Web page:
In the SEIS, the Air Force concluded that both the commercial airport and the mixed-use development plan would generate economic benefits for the region and expressed a preference for either alternative. The FAA preferred the commercial airport. The Department of the Interior favored the mixed-use plan for development of the base, specifically the land-swap proposal submitted by Collier. The EPA also favored the mixed-use plan. On December 14, 2000, Interior sent a letter to the Air Force asking that the property be transferred to Interior so it could act on the Collier land-swap plan. The County objected to this request.

On January 15, 2001, the Air Force issued a Second Supplemental ROD deciding that the property could be transferred only for mixed-use development and not as a commercial airport. See Defendants' Opp., Exhibit 17, Second Supplemental Record of Decision, January 15, 2001 ("2001 ROD").*fn1 The 2001 ROD explained that the property first would be offered to the County which had 90 days to decide whether it wished to apply for the property for mixed-use development. If the County decided to apply for the property, it would have six months to complete its application. If the County decided not to apply or if the Air Force rejected the County's proposal, defendants would consider transferring the property to Interior to act on the Collier proposal. If the land was not disposed of under either of these two options, the property would be disposed of through public sale.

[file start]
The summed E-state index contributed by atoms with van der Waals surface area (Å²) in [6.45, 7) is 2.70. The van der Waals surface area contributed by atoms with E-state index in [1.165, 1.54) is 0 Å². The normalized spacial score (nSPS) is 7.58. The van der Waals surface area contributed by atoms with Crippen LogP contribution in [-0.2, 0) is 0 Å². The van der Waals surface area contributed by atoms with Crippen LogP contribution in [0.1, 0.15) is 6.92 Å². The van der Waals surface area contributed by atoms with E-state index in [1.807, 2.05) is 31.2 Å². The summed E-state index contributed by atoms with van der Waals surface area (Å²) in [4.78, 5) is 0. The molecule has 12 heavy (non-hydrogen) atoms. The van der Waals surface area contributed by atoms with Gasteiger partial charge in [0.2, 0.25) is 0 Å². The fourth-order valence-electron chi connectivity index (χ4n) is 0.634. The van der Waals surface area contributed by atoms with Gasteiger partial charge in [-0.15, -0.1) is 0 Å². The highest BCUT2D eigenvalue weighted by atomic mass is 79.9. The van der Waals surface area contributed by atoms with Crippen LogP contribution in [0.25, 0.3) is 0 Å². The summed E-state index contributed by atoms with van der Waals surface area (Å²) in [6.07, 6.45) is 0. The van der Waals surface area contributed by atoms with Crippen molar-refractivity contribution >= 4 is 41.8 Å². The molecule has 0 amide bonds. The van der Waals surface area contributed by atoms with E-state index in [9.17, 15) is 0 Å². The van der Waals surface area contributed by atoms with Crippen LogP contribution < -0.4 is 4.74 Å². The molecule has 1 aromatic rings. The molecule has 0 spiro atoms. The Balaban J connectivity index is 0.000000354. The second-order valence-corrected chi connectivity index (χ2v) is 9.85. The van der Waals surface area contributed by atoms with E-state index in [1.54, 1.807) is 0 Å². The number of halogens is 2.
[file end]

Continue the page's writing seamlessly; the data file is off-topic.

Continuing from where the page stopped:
II. PROCEDURAL POSTURE
On January 12, 2001, the HABDI plaintiffs filed Civil Action No. 01-0067. When defendants issued the 2001 ROD, the HABDI plaintiffs' complaint and first motion for preliminary injunction were rendered moot. On March 8, 2001, the HABDI plaintiffs filed their first verified amended complaint contending that: (1) the Air Force violated the DBCRA laws and the Administrative Procedure Act by deciding to prepare and issue the SEIS, (2) the Air Force violated the DBCRA and the APA when it issued the 2001 ROD, (3) the Air Force violated the DBCRA and the APA when it considered the late request by Interior for the land, (4) the Air Force violated the DBCRA and the APA when it failed to transfer the land to the County pursuant to the 1994 ROD, and (5) the Air Force violated the Fifth Amendment of the Constitution by denying plaintiffs their equal protection and due process rights.
On March 12, 2001, plaintiff Miami-Dade County filed Civil Action No. 01-0556. In Count 1, the County claimed that the request by Interior for the surplus land was unlawful under Section 2904 of the Defense Base Closure and Realignment Act of 1993, ("DBCRA of 1993"). Count 2 claimed that the SEIS and the 2001 ROD violated Section 2911 of the DBCRA of 1993. Count 3 claimed that the issuance of the 2001 ROD and the decision made by the Air Force in the 2001 ROD were arbitrary and capricious. On March 16, 2001, the County gave notice to the Air Force that while continuing with this lawsuit, it also would develop plans for mixed-use development and apply for the property under the terms of the 2001 ROD. The County's decision triggered the running of the six-month time period for ...